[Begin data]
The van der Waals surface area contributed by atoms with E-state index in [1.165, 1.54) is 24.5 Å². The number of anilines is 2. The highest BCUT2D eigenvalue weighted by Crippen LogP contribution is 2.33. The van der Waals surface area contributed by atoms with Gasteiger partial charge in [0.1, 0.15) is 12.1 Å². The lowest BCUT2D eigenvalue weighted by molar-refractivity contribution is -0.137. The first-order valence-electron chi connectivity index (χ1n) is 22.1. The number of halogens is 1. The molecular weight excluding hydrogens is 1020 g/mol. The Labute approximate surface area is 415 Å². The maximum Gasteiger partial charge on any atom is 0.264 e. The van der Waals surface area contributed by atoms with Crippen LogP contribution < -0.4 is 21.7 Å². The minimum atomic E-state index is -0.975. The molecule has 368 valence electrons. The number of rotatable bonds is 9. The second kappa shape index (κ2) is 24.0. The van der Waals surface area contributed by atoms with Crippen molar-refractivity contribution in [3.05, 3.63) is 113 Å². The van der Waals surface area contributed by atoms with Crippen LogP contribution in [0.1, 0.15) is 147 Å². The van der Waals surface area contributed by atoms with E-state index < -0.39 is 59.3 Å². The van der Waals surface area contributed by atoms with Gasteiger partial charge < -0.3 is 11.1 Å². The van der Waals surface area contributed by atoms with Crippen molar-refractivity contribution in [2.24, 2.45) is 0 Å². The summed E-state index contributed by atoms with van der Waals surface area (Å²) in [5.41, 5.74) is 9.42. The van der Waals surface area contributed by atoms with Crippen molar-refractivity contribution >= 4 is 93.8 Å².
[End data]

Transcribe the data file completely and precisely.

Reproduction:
The van der Waals surface area contributed by atoms with E-state index in [1.165, 1.54) is 24.5 Å². The number of anilines is 2. The highest BCUT2D eigenvalue weighted by Crippen LogP contribution is 2.33. The van der Waals surface area contributed by atoms with Gasteiger partial charge in [0.1, 0.15) is 12.1 Å². The lowest BCUT2D eigenvalue weighted by molar-refractivity contribution is -0.137. The first-order valence-electron chi connectivity index (χ1n) is 22.1. The number of halogens is 1. The molecular weight excluding hydrogens is 1020 g/mol. The Labute approximate surface area is 415 Å². The maximum Gasteiger partial charge on any atom is 0.264 e. The van der Waals surface area contributed by atoms with Crippen LogP contribution < -0.4 is 21.7 Å². The minimum atomic E-state index is -0.975. The molecule has 368 valence electrons. The number of rotatable bonds is 9. The second kappa shape index (κ2) is 24.0. The van der Waals surface area contributed by atoms with Crippen molar-refractivity contribution in [3.05, 3.63) is 113 Å². The van der Waals surface area contributed by atoms with Crippen LogP contribution in [0.1, 0.15) is 147 Å². The van der Waals surface area contributed by atoms with E-state index < -0.39 is 59.3 Å². The van der Waals surface area contributed by atoms with Gasteiger partial charge < -0.3 is 11.1 Å². The van der Waals surface area contributed by atoms with Crippen molar-refractivity contribution in [2.24, 2.45) is 0 Å². The summed E-state index contributed by atoms with van der Waals surface area (Å²) in [5.41, 5.74) is 9.42. The van der Waals surface area contributed by atoms with Crippen molar-refractivity contribution >= 4 is 93.8 Å².